Taking all of the other traits we’ve discussed into account, in addition to the inherent danger, electrical linemen need to be all in. Being focused on their careers is vital. Being passionate about one’s work is something most employers look for in employees, though it is particularly pronounced in an occupation such as electrical line work. If you’re not fully invested in the job emotionally, physically and mentally, mistakes are more likely to occur. A career-focused mindset can prevent injuries and fatalities in the electrical lineman field.
As we’ve seen throughout the discussion of what it takes to be a successful electrical power line worker, there is a high degree of risk involved. Fortunately, the high degree of risk is met with high compensation. The median pay for electrical power line installers and repairers was $69,380 in May 2017, according to the Bureau of Labor Statistics (BLS). Paired with the fair compensation are plenty of career opportunities within an in-demand field. The BLS anticipates a 14 percent increase in the employment of power line installers and repairers by 2026.
The best electrical linemen have a passion for lineman work. If you think you’re one of them, now is the perfect time to join the ranks of America’s unsung heroes. Enroll in an electrical trades program near you today. If you reside in the Chicago area, there is no better choice than Coyne College.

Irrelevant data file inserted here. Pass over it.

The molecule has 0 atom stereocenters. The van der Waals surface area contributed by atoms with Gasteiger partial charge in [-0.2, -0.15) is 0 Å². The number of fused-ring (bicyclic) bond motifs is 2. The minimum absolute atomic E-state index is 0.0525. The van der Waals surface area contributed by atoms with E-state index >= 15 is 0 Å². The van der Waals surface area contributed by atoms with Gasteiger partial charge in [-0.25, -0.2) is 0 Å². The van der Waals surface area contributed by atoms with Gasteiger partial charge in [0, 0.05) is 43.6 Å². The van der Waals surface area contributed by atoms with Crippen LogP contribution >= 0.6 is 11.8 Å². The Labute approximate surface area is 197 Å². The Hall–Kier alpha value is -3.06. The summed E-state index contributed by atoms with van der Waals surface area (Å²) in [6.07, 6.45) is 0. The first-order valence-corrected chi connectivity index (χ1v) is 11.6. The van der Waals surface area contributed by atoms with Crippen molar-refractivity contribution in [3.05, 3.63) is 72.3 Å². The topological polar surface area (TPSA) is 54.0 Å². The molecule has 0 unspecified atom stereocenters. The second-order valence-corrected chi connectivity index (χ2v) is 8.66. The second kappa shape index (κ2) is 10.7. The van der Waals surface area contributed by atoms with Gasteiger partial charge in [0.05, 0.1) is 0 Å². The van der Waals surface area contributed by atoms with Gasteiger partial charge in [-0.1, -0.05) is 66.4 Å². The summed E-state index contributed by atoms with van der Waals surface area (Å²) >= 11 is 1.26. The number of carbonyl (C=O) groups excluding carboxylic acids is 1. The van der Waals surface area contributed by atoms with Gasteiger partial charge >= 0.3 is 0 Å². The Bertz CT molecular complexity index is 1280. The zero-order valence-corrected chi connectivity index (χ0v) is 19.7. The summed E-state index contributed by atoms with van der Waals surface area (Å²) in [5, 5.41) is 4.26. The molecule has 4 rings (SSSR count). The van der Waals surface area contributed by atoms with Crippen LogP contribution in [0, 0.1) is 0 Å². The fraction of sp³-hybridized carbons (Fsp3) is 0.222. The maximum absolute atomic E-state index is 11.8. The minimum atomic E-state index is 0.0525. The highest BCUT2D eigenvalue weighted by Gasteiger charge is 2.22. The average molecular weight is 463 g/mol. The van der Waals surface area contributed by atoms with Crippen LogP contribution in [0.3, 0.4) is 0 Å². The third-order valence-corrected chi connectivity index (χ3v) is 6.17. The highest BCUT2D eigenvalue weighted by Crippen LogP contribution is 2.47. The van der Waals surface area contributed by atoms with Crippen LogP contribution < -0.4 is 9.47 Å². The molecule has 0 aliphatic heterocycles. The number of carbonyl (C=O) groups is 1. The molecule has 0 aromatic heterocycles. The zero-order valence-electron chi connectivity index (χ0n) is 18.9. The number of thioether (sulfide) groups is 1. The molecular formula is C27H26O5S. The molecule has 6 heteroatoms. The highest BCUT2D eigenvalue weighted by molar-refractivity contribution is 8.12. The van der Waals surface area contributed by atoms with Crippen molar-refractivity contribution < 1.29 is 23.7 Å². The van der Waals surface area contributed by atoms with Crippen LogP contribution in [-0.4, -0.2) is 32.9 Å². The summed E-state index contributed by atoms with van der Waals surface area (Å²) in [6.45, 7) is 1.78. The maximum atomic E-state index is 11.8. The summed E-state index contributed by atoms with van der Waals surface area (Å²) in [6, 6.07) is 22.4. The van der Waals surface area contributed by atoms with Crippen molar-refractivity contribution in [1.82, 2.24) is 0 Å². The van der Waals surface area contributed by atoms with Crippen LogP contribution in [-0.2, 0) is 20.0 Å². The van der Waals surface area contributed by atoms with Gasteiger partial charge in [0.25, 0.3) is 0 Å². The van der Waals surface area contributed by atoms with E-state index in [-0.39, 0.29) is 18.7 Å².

Spark your new career at Coyne College
Coyne College, one of Chicago’s finest trade schools, offers two programs for aspiring electrical workers: electrical construction and planning and electrical construction maintenance.
Both programs are available during days and nights at the Coyne’s Chicago Loop campus at the intersection of State and Madison Streets. At Coyne College, we’re dedicated to helping you fit an education into your busy schedule.
The electrical construction and planning program can be completed in as few as 78 weeks. The electrical construction and maintenance program, on the other hand, can be finished in 42 to 56 weeks, depending on whether you take day or night classes.
As a student in either of Coyne College’s electrical programs, you will be submerged in classes such as:
- Electrical and Electronic Principles
- Electrical Test and Equipment Safety
- Electrical Construction – Residential
- Electrical Theory and Applications
- And more!
You will learn the ins and outs of the electrician trade in a setting that focuses on your individual success and be taught by Coyne’s highly knowledgeable instructors who have years of real-world experience under their belts.
Coyne College career services department can help students with job placement, including apprenticeships. Coyne College has more than 110 years of experience in helping transform students with dreams into qualified, skilled trade professionals.
Discover all that Coyne College has to offer and begin your journey to a new career today by visiting https://www.coynecollege.edu/.